Andrew Fiala

At Christmas, maybe a little wishful thinking is OK

On Christmas Eve, the will to believe takes center stage. Christmas stories hinge upon the crisis of faith of an incredulous child. Belief in the unbelievable empowers Santa and his sleigh.
On Christmas Eve, the will to believe takes center stage. Christmas stories hinge upon the crisis of faith of an incredulous child. Belief in the unbelievable empowers Santa and his sleigh. Associated Press file

Much of life depends upon voluntary suspension of disbelief. We often set truth and reality aside to play in the fields of fantasy.

Perhaps we are too gullible. Fake news floods our screens. We are awash in bunkum and balderdash. Major dictionaries picked “surreal” and “post-truth” as words of the year for 2016.

Science and logic help us distinguish fact from fiction. But this problem is psychological. We enjoy our humbug. Sensational hoaxes are much more fun than reality. And the will to believe provides us with wonder and joy.

In 1897, the New York Sun famously declared, “Yes, Virginia, there is a Santa Claus.” The editor – with the fantastic name Frances Pharcellus Church – explained, “The most real things in the world are those that neither children nor men can see. Did you ever see fairies dancing on the lawn?

“Of course not,” he said. “But that’s no proof that they are not there. Nobody can conceive or imagine all the wonders there are unseen and unseeable in the world.”

Mr. Church concluded that faith, fancy, poetry, love and romance reveal the beauty and glory of the world. These things, like Santa Claus himself, are “real and abiding.”

This inspiring essay would fail a critical-thinking class. Lack of proof is not proof. Wishful thinking does not make things true. Imagined wonders are not real just because we want them to be.

And yet, we do not live by truth alone. We love our illusions. We are fascinated by fables and fantasy. Poetry transports us. Music moves us. The unreal worlds of television, film and literature fill our empty hours.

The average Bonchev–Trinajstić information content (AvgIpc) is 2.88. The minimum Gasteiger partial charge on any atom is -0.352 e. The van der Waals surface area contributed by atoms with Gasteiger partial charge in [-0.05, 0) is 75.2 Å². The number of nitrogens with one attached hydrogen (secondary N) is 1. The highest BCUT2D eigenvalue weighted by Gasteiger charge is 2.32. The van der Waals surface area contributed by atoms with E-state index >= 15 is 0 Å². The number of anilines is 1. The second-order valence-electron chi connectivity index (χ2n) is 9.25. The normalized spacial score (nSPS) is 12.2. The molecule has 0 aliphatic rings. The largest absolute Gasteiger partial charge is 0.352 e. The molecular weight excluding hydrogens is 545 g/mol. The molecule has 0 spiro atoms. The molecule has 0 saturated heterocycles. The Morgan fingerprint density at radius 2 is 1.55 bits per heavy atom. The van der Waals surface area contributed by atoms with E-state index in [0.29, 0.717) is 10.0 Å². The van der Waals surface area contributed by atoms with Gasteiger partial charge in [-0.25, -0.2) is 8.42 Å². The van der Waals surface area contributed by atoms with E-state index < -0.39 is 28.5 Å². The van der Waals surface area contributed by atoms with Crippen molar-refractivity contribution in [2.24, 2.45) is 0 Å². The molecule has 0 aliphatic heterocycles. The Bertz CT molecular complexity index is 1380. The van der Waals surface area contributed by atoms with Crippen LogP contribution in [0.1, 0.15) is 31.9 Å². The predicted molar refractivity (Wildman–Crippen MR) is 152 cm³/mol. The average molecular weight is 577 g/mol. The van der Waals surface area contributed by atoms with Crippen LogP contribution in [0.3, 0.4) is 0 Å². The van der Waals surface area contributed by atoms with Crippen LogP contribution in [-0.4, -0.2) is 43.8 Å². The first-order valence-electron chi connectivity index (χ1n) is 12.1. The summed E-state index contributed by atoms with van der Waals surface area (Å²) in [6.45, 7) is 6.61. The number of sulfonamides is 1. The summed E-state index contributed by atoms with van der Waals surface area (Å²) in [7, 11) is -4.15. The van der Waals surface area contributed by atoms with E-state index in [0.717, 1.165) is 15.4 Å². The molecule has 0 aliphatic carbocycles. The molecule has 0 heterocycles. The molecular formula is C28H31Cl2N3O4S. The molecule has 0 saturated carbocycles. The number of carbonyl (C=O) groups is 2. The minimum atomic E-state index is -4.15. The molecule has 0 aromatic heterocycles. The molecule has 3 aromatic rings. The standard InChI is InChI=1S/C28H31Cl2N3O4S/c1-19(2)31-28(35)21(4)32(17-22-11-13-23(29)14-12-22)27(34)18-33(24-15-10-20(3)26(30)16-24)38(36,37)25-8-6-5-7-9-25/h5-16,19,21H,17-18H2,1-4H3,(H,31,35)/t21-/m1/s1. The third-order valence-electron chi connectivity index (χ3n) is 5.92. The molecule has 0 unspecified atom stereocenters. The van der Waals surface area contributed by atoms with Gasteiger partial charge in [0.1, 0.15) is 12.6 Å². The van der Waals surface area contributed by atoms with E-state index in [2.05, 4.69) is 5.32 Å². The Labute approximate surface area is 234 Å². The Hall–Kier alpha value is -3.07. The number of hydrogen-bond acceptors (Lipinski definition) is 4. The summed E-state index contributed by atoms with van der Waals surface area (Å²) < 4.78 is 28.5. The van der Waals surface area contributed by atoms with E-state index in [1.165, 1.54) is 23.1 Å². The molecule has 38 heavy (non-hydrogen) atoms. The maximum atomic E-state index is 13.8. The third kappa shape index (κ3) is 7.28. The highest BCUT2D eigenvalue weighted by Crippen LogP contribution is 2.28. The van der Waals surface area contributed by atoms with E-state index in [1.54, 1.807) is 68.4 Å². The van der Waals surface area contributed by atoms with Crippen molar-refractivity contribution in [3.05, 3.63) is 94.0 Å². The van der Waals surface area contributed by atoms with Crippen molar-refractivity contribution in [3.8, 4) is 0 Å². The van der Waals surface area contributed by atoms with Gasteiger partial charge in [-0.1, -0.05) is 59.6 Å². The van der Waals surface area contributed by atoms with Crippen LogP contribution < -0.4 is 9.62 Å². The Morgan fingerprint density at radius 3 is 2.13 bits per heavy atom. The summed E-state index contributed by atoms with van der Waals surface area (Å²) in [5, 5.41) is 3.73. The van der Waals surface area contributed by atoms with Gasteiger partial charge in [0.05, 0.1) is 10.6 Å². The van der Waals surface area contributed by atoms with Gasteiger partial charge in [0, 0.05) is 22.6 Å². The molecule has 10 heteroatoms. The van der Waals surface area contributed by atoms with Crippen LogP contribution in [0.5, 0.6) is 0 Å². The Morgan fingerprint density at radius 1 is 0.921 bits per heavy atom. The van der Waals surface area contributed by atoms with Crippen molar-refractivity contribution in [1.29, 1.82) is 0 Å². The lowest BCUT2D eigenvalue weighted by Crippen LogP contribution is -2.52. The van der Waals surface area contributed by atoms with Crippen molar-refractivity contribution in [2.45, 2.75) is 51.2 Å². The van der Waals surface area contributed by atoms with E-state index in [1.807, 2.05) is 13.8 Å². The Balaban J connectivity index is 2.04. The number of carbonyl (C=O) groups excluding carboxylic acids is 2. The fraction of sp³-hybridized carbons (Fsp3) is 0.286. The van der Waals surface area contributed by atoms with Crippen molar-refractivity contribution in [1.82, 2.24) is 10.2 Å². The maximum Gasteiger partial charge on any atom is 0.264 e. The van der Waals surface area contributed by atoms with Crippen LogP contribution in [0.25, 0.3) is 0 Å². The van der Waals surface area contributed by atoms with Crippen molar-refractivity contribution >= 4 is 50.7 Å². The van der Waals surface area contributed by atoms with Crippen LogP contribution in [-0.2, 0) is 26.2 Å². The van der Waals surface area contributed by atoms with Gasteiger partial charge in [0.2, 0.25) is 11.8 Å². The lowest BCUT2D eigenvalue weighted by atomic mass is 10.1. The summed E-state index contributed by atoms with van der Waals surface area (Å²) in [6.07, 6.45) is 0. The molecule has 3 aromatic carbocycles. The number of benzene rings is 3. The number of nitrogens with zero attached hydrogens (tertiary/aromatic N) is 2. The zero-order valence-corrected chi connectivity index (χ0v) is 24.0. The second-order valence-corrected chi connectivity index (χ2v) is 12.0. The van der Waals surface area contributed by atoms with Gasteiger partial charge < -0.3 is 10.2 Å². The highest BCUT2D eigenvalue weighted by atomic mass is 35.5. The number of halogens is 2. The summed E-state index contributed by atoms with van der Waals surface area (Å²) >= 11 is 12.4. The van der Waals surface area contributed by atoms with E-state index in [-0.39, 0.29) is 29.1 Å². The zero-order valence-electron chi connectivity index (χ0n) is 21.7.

A life of pure, unadulterated reality would be dismal and dull. The cosmos cares little for our happiness. But this empty universe also contains Christmas.

The miracle of birth cannot be reduced to mere biology. Love, beauty and joy transcend material reality. Generosity and forgiveness can break long cycles of violence and hatred. But these wonders cannot be enjoyed unless we believe in them.

On Christmas Eve, the will to believe takes center stage. Christmas stories hinge upon the crisis of faith of an incredulous child. Belief in the unbelievable empowers Santa and his sleigh. Credulity is the ticket to the Christmas wonderland.

The same is true of art. Music is merely sound and rhythm. Poetry is scribbles on a page. Films are flickering, two-dimensional images. We must allow ourselves to be enchanted by these things. And when we give in to the illusion, we encounter meaning that transcends the material world.

Religion and politics also require suspension of disbelief. Bread and wine are transformed. Flags and insignia are not mere cloth. We encounter the sacred and sublime through a leap of faith.

It is easy to dismiss this as humbug. A cynical Scrooge will complain that love is hormonal, justice is power, and truth is the echo of a lie well told. Critical reason bursts the bubbles of the false and fantastic.

But we do not live by reason alone. Poets and playwrights know this, as do shysters and charlatans. And therein lies a significant problem. Like other artists, the con artist plays upon our credulity. He sells us a pack of lies, which we gladly pay for.

The challenge is to steer a middle course. We need to keep wonder and hope alive. But we also need to keep our hands on our wallets.

There are times when it is appropriate to set reality aside and celebrate the play of the imagination. Christmas is surely one of those times. We sing the songs and tell the tales, weaving a fantasy that glows in the child’s wondering eyes. F.P. Church rightly celebrates “the glad heart of childhood.”

We cannot live every day as if it were Christmas. The adult world includes violence, hatred, stupidity and ignorance. Sober thought, grounded in reality, is the cure for these maladies.

But despair is also a problem. Wonder and hope are often in short supply. And cynicism pinches our hearts.

So yes, Virginia, we need to believe in Santa. Tomorrow we’ll be back to battling bull. But today we play with the fairies, creating a world of generosity and love for our children to enjoy.

Andrew Fiala is a professor of philosophy and director of The Ethics Center at Fresno State: fiala.andrew@gmail.com

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